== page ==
Title: Functional foods - fats

Key words: margarine, cholesterol reduction, heart attacks, coronary heart disease, soya bean sterols, low density lipoproteins, carotenoids, free radicals,

Date: April 2001

Category: Materia Medica

Type: Article

 

Functional foods - fats

Our daily spread? - One of Europe's food giants puts a new spin on healthy eating.

WITHIN a year, millions of Europeans could be spreading their bread with a margarine developed to reduce deaths from heart attacks. The margarine blocks the absorption of cholesterol from the gut, and could become the first "functional food" to break into the mass market.

Functional foods, modified to achieve a specific health benefit, have not yet featured prominently on supermarket shelves ("A plateful of medicine", New Scientist, 2 November 1996, p 12). But the Anglo-Dutch company Unilever hopes to sell the new product in Europe and Canada next year. Approval in the US could follow.

Unilever claims the margarine can reduce blood cholesterol by around 10 per cent. If this were extended to the whole population, it could cut deaths from coronary heart disease by 20 per cent.

To make the margarine, Unilever enriches Flora, its best-known brand, with three oils from soya beans called sterols. These are chemically similar to cholesterol (see Figure), and interfere with the absorption of cholesterol in the gut without being absorbed themselves.

 

Fats for a healthy heart

A similar product, called Benecol, which contains an oil from pine wood pulp, is already on sale. Its maker, Raisio, is teaming up with a subsidiary of Johnson & Johnson to launch the product in the US, Canada and Mexico. But given Unilever's position as the world's leading margarine manufacturer, its product may be better placed to seize the mass market. The backing of a food giant is "crucial to the impact of a functional food", notes Jack Winkler, a food policy analyst based in London.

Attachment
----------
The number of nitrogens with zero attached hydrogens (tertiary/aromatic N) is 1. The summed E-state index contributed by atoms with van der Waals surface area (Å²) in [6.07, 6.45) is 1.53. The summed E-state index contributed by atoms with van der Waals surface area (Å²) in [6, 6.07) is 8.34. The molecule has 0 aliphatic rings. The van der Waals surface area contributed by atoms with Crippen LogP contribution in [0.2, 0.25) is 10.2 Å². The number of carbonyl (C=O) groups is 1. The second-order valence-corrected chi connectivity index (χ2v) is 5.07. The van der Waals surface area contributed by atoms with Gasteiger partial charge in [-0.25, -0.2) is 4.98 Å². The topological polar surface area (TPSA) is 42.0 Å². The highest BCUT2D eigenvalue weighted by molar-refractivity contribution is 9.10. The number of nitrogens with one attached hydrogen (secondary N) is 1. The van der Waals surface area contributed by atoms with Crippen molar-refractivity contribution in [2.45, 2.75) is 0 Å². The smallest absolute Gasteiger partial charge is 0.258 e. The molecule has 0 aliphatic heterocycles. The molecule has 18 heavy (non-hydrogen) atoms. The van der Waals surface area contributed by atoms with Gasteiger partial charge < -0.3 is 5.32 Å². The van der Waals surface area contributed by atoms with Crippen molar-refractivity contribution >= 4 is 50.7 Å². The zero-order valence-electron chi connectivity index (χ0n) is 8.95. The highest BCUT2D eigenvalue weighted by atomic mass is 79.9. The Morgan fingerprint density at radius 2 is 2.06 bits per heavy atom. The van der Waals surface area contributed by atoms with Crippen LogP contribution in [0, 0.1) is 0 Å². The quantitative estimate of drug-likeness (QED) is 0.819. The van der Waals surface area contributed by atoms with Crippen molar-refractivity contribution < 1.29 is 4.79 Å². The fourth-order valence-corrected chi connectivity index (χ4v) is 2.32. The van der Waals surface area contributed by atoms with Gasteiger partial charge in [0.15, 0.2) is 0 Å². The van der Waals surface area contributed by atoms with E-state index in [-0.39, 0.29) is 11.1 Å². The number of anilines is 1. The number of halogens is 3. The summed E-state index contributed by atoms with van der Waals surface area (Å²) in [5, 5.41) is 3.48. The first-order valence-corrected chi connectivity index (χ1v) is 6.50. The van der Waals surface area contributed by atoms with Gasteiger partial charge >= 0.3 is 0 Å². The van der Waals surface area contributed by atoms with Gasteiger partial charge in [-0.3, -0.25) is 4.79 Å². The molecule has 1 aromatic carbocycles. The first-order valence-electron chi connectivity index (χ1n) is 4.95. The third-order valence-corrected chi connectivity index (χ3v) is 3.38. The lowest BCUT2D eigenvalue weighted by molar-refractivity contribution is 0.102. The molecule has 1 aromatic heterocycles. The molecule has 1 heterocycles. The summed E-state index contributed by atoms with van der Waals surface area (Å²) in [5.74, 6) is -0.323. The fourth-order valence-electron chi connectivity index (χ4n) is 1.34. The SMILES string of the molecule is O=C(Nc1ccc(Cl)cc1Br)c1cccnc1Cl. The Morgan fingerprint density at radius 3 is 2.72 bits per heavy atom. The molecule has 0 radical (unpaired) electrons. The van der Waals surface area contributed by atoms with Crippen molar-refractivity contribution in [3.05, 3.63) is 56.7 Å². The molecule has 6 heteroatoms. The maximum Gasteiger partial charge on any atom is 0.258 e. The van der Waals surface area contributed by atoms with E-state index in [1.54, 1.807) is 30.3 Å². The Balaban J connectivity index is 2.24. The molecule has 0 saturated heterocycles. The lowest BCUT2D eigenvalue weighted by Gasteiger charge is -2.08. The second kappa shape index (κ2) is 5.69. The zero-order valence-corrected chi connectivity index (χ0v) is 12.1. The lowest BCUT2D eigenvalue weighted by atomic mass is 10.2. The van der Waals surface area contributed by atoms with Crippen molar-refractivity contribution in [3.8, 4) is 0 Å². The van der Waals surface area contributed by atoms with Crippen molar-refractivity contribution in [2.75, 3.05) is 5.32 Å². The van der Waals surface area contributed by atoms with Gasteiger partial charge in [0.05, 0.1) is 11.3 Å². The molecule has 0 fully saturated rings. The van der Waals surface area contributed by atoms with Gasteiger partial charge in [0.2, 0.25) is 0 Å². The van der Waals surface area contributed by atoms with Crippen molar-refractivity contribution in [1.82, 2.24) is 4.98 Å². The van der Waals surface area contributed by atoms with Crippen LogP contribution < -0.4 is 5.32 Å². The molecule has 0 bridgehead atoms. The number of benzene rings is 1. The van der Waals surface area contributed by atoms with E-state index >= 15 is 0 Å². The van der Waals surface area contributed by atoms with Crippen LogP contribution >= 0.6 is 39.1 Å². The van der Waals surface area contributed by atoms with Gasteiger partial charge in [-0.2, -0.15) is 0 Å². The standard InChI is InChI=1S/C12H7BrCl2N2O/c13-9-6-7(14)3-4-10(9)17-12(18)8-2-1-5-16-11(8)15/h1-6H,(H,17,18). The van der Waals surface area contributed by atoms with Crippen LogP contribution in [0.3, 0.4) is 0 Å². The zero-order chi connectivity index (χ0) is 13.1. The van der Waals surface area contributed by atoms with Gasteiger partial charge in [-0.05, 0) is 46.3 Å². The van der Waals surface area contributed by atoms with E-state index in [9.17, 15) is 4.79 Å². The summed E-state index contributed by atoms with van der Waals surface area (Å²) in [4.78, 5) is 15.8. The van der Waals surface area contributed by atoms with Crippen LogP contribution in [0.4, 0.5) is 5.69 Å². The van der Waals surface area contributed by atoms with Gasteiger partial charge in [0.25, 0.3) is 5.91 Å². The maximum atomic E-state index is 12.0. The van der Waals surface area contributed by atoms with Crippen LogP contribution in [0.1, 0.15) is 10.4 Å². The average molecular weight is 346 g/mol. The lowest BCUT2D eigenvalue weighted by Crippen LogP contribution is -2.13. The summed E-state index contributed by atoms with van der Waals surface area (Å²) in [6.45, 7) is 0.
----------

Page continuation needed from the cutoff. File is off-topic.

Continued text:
Unilever tested the new spread against four others, including Benecol and ordinary Flora. Each day, 100 volunteers with normal or slightly elevated blood cholesterol received 30 grams of spread, enough for four slices of bread. "We told them not to change their diet," says Gert Meijer of Unilever's laboratories in Vlaardingen, the Netherlands, who led the trial.

Each volunteer consumed one of the margarines for three-and-a-half weeks, before being switched to another of the spreads for the same period, and so on, until they had each tried four spreads.

The results, published this week in the European Journal of Clinical Nutrition (vol 52, p 334), show that the sterol-enriched margarine reduced total blood cholesterol by 8.3 per cent compared with ordinary Flora. People eating Flora have cholesterol levels 3 per cent lower than those consuming the same amount of butter-so someone switching from butter could cut their blood cholesterol by more than 10 per cent.

The margarine also reduced levels of low-density lipoprotein (LDL)-the harmful form of cholesterol-by 13 per cent compared with ordinary Flora. Benecol performed similarly, reducing total blood cholesterol by 7.3 per cent and LDL by 12 per cent.

Unilever has submitted its studies on the new margarine to the Dutch Novel Foods Committee. One concern, however, is that Meijer's study shows that the margarine caused a dip of 20 per cent in levels of carotenoids, antioxidants that mop up DNA-damaging free radicals, possibly protecting against cancer. "We're fine-tuning the dose to get the same cholesterol-lowering effect without reducing carotenoid levels by more than 10 per cent," he says.

David Thurnham of the University of Ulster in Coleraine says that carotenoid losses of 10 per cent might be acceptable-given that there is no hard evidence that they do protect against cancer. "It might be a price worth paying," he says.

From New Scientist magazine, vol 158 issue 2132, 02/05/1998, page 4

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